“Did Council Fund My Grant?”

This is a question we’re often asked shortly after the NIGMS Advisory Council meets in January, May and September. The short answer is: No. Here’s why.

As described in a previous post, our Council provides a second level of peer review of applications assigned to NIGMS. It is not a second study section. Instead, the Council provides oversight to ensure that the initial review for scientific and technical merit conducted by the study section was fair and in compliance with policy.

Each Council member is assigned a set of applications from the most recent round of study sections. He or she reads the summary statements for these applications and considers whether:

  • There was appropriate expertise to review the application.
  • The summary statement comments are substantive, appropriate and consistent with the priority score.
  • The budget is suitable for the proposed work.
  • The project addresses NIGMS programmatic needs.

Most applications pass through this second level of review without specific comment. However, Council members occasionally identify an application that they wish to bring to the attention of program staff. This is usually due to a situation in which the numerical score is better or worse than appears to be justified by the written critique. Applications identified by Council are briefly discussed in a closed session along with applications that regularly receive additional scrutiny, such as program project grants, appeals, applications from foreign institutions, MERIT awards and applications from well-funded investigators.

During each meeting, Council members review more than 1,000 applications. While they do not discuss the vast majority of them, they must vote whether to concur with the study section recommendations. For most applications, this is done en bloc.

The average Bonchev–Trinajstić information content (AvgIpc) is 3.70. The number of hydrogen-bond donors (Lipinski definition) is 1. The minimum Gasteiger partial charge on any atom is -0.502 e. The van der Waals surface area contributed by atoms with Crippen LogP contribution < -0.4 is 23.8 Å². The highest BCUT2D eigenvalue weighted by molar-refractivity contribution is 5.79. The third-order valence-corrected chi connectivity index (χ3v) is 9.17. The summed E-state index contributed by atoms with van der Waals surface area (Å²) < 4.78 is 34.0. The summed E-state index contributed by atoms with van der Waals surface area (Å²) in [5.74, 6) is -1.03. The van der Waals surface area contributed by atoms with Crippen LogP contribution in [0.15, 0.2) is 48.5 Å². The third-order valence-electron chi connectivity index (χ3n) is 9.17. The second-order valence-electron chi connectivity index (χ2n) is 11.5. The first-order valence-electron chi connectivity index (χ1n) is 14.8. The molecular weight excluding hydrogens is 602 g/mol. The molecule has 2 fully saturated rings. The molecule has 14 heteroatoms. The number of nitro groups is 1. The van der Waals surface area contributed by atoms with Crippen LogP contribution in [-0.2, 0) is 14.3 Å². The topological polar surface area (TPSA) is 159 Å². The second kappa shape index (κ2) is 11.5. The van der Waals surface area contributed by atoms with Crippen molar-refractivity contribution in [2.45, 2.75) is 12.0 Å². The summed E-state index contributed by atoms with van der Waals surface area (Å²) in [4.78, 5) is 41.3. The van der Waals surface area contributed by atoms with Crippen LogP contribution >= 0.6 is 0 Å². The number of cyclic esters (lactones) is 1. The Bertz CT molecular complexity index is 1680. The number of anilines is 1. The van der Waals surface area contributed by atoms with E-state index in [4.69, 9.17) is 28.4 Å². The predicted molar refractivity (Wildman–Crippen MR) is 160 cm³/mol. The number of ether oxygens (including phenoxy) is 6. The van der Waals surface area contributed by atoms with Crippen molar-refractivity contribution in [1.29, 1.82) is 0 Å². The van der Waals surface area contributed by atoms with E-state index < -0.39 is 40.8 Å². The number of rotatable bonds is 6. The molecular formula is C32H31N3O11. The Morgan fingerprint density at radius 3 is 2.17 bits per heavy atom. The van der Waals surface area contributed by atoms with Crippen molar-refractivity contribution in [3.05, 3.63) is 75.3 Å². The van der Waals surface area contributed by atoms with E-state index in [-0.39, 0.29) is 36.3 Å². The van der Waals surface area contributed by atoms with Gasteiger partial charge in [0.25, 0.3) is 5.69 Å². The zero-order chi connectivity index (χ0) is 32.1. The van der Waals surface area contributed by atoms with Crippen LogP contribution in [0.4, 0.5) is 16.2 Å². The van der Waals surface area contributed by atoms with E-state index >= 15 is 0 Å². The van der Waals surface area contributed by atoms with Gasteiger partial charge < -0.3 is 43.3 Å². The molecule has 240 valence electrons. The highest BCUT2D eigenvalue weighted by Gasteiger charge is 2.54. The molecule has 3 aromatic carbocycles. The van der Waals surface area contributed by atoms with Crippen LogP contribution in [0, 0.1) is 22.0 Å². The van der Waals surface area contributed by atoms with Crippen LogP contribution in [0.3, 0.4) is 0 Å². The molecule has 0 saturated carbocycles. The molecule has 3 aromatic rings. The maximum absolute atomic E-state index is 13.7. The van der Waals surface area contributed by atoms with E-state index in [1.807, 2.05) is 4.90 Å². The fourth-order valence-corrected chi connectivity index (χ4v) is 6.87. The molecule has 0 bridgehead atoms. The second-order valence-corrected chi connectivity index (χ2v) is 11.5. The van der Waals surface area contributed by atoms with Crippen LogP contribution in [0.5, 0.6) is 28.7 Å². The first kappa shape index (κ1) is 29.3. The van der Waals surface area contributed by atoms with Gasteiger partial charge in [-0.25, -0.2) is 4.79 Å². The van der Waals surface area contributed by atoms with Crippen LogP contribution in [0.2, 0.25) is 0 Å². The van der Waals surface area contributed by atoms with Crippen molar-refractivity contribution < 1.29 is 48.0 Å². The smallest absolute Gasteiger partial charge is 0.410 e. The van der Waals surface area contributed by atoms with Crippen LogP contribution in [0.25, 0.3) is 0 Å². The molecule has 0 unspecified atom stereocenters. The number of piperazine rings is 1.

Like study sections members, Council members give expert advice about the merit of an application, but they do not make funding decisions. Deliberations about which applications to fund occur at post-Council “paylist” meetings in which groups of NIGMS program staff discuss individual applications. The scientific reviews weigh heavily in the funding decision process, but the staff also consider programmatic priorities, research portfolio balance and other factors.

Once funding decisions have been made, it takes at least 2 to 3 weeks for a paylist to be generated and approved. At that point your program director will be able to tell you whether your application will be funded and if so, what the budget and term will be. If you have questions about the status of your application, your program director is the best source of information.

3 comments on ““Did Council Fund My Grant?”

  1. Excellent post. Most of us understand peer review, and that a programmatic review exists. But inferring the process and timelines are unclear from eRA Commons. Thank you for shedding some light on what’s happening behind the scenes.

  2. I am wondering when the $750k policy will be implemented, during the council meeting or just before signing NoA? There are chances that the applicant has little funding when the council meeting occurs, but receives funding from other sources between the council meeting and NIGMS to sign NoA. If the $750k policy is implemented before signing NoA, this grant may have missed to provide a justification to the council.

    • As described in our Council Guidelines for Funding Decisions (https://www.nigms.nih.gov/Research/application/Pages/NAGMScouncilguidelines.aspx), program staff use Just-In-Time (JIT) information to calculate a PI’s other support at the time of the Council meeting. However, the JIT also contains information about pending support, which is provided to Council. If a pending award would significantly affect a PI’s research funding level, program staff may contact an applicant prior to funding to request additional information about pending grants. It is important to remember that Council does not make funding decisions, and that good communication between NIGMS staff and applicants is an important part of the funding process.

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